largest bank merger announced, The
In a bold record-breaking move which dwarfs all previous bank acquisitions in the U.S, First Union Corporation of Charlotte, N.C, will purchase First Fidelity Bancorp of Newark for close to $5.5 billion or about $65 a share in stock.
That deal has been approved by Banco Santander, the large Spanish bank which holds nearly 30% of First Fidelity’s common stock. Analysts are quick to point out that Santander actually preferred selling First Fidelity to First Union since that bank would offer a higher premium than First Fidelity’s market price.
The tax-free stock swap transaction create a powerful Eastern banking empire sweeping from Connecticut to Florida. The new bank will be larger than Bankers Trust New York Corp. and Banc One Corp.
First Fidelity, with about 650 offices, is the country’s 25th largest bank with $35 billion in assets and common equity capital of $26 billion. Thanks to a flurry of smaller acquisitions in recent years, First Fidelity, which is the dominant bank in New Jersey, has branches in Pennsylvania, Connecticut, New York and as far south as Baltimore.
Following the deal, First Union, formerly the country’s ninth largest banking company, becomes the country’s sixth-largest with 2,000 branches in 13 Eastern and Southern states. In combination, the banks will become the nation’s seventh-largest banking company with $113 billion in assets. The transaction is expected to increase the rate of bank consolidation nationwide as banks with national goals like First Union create pressure for the regional giants to merge.
First Union itself has increased tenfold in size just in the past decade through a total of 55 acquisitions. In the most recent quarters, the company has focused on mergers that fill the gaps in its quickly constructed banking franchise. For example, last month the company agreed to purchase RS Financial Corp., North Carolina’s largest thrift, in a deal valued at about $111.6 million. Edward E. Crutchfield, First Union’s chairman, has said he plans to utilize Fidelity as a ‘Beachhead” to make other purchases in the Northeast.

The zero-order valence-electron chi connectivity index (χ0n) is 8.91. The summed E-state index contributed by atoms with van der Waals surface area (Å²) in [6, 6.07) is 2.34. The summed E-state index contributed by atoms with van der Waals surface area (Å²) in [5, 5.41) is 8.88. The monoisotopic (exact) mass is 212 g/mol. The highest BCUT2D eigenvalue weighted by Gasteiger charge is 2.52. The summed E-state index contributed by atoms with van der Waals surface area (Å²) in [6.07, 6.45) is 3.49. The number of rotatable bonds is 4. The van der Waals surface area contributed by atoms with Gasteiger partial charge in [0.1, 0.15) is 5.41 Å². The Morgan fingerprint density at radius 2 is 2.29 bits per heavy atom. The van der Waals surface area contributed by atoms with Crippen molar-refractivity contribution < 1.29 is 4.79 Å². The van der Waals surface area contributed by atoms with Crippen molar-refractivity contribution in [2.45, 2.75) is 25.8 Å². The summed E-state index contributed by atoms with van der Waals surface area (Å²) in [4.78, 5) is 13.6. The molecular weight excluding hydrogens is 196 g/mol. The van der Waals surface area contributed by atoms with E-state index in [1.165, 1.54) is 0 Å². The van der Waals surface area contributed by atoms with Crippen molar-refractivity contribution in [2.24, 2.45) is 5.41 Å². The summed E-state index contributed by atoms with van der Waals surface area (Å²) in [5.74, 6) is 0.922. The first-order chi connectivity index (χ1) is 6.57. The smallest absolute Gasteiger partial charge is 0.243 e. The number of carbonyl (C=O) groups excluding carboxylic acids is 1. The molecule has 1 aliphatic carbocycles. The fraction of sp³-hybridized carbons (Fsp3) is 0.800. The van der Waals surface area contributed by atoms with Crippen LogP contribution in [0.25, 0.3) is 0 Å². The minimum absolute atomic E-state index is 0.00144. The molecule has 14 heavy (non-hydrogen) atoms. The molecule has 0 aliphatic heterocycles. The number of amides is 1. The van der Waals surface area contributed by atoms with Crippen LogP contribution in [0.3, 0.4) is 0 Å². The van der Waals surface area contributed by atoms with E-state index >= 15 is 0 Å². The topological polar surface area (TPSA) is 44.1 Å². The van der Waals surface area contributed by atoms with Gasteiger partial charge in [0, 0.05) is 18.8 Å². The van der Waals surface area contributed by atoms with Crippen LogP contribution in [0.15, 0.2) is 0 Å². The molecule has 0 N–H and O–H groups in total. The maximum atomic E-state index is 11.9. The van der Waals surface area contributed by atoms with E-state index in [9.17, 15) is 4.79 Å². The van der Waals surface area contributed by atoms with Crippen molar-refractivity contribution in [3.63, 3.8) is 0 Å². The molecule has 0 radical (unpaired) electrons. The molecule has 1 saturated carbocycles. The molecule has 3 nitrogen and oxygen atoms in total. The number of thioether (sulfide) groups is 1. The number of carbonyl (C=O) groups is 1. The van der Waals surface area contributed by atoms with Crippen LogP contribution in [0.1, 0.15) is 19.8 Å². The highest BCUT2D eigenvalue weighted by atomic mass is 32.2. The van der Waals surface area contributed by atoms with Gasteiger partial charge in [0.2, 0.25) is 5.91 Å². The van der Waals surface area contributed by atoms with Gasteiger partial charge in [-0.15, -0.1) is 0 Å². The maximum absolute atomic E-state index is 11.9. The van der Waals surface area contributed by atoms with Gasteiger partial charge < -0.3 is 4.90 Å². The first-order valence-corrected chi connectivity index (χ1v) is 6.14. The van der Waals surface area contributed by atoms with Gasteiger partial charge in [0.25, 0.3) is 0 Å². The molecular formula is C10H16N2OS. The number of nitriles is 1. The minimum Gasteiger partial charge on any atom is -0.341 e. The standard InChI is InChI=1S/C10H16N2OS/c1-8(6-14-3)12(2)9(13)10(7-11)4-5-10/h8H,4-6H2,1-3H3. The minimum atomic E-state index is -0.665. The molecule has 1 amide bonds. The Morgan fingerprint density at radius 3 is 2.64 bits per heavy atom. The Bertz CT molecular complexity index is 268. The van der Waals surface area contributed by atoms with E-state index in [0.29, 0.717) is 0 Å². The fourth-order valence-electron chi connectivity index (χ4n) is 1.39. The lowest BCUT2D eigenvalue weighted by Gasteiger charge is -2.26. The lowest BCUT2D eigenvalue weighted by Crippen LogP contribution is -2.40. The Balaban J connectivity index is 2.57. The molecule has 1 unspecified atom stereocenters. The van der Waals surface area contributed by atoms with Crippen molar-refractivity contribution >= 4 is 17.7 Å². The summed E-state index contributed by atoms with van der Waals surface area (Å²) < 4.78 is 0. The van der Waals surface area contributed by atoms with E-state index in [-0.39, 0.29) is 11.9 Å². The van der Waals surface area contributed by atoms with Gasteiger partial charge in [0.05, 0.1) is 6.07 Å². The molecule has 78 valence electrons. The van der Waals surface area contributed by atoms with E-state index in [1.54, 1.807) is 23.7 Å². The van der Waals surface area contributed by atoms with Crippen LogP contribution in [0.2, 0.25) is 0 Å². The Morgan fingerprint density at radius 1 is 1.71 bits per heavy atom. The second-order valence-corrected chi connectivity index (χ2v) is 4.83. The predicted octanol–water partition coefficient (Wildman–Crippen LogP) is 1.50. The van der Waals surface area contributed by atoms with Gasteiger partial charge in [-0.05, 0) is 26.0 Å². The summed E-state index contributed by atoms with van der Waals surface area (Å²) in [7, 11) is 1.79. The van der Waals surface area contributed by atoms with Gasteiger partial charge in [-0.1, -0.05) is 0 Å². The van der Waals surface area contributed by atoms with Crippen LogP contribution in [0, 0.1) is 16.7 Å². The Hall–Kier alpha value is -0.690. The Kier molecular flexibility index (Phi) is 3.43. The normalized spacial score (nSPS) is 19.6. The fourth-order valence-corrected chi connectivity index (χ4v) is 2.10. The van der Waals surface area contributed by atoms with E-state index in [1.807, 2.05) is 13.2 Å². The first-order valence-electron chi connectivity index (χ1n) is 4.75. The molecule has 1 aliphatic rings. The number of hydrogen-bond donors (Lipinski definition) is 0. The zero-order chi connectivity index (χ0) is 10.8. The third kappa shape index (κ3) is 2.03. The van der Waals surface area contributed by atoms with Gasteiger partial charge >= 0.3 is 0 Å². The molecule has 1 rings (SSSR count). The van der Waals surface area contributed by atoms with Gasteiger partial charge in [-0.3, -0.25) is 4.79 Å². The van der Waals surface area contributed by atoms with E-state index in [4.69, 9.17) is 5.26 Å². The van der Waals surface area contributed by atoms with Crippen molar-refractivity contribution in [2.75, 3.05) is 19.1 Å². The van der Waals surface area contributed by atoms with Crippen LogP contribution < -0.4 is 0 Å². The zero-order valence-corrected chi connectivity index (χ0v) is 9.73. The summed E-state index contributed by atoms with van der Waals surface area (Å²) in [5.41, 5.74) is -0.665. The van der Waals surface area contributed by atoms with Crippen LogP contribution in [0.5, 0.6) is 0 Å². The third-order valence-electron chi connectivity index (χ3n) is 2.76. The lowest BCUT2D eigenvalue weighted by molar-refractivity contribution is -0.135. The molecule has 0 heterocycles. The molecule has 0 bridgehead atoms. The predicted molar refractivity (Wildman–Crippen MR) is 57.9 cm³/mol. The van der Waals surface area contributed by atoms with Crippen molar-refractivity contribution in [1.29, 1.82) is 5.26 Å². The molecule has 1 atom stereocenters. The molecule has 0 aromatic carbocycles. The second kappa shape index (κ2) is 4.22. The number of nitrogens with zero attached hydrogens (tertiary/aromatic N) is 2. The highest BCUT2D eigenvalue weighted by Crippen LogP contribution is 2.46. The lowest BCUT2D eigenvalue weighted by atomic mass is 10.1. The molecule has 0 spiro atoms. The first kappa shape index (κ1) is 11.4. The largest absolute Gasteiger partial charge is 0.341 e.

It is easy to see why since there are 888 banks and savings and loan associations with assets of less than $1 billion in the six states in which First Fidelity does business. In addition, there are 83 larger banks. The Northeast is an especially fertile area for upcoming mergers because the big New York City banks have been reeling from bad real estate loans and have failed to purchase the smaller banks. “The consolidation game is largely over in the South,” says Crutchfield.
Anthony P. Terracciano, 56, will be president of First Union. He will stay in Newark and run the merged bank’s operations in the North, and handle its further acquisitions and its increasing investment banking activities. In addition to being a robust regional banking franchise, First Union also has a mutual fund company and is putting together an investment banking arm to sell corporate banking services such as derivatives and debt securities to middle-market customers. The bank now has its eye on selling these financial products to First Fidelity’s middle-market customers.
Wall Street analysts say that First Fidelity has been interested in a merger partner for some time. In contrast to First Union which has been spending hundreds of millions of dollars into modernizing its technology, First Fidelity has invested inadequately in those areas. Fidelity has another shortcoming as well — its dependence upon income from loans rather than fee income. For example, First Fidelity’s fee income was only 24% of total revenue in the first quarter, one of the smallest percentages industry-wide.
Goldman, Sachs & Co. is the financial adviser to First Fidelity and Lazard Freres & Co. is the financial adviser to First Union.
Copyright Quality Services Company Jun 26, 1995
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